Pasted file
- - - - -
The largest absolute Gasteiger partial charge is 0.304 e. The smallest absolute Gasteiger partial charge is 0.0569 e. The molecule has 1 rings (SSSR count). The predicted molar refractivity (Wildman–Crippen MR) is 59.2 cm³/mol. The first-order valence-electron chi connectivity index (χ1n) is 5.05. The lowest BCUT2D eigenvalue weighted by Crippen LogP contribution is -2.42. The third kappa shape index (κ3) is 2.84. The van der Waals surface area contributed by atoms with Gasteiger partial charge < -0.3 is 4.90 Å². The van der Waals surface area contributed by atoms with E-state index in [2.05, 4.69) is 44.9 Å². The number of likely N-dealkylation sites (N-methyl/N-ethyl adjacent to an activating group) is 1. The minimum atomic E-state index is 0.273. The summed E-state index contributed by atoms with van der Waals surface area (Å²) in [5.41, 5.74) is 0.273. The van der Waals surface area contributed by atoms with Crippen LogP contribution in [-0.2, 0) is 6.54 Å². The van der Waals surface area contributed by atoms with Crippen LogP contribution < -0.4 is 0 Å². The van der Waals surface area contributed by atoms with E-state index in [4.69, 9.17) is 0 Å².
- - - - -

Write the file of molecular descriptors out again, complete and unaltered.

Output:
The largest absolute Gasteiger partial charge is 0.304 e. The smallest absolute Gasteiger partial charge is 0.0569 e. The molecule has 1 rings (SSSR count). The predicted molar refractivity (Wildman–Crippen MR) is 59.2 cm³/mol. The first-order valence-electron chi connectivity index (χ1n) is 5.05. The lowest BCUT2D eigenvalue weighted by Crippen LogP contribution is -2.42. The third kappa shape index (κ3) is 2.84. The van der Waals surface area contributed by atoms with Gasteiger partial charge < -0.3 is 4.90 Å². The van der Waals surface area contributed by atoms with E-state index in [2.05, 4.69) is 44.9 Å². The number of likely N-dealkylation sites (N-methyl/N-ethyl adjacent to an activating group) is 1. The minimum atomic E-state index is 0.273. The summed E-state index contributed by atoms with van der Waals surface area (Å²) in [5.41, 5.74) is 0.273. The van der Waals surface area contributed by atoms with Crippen LogP contribution in [-0.2, 0) is 6.54 Å². The van der Waals surface area contributed by atoms with Crippen LogP contribution < -0.4 is 0 Å². The van der Waals surface area contributed by atoms with E-state index in [4.69, 9.17) is 0 Å².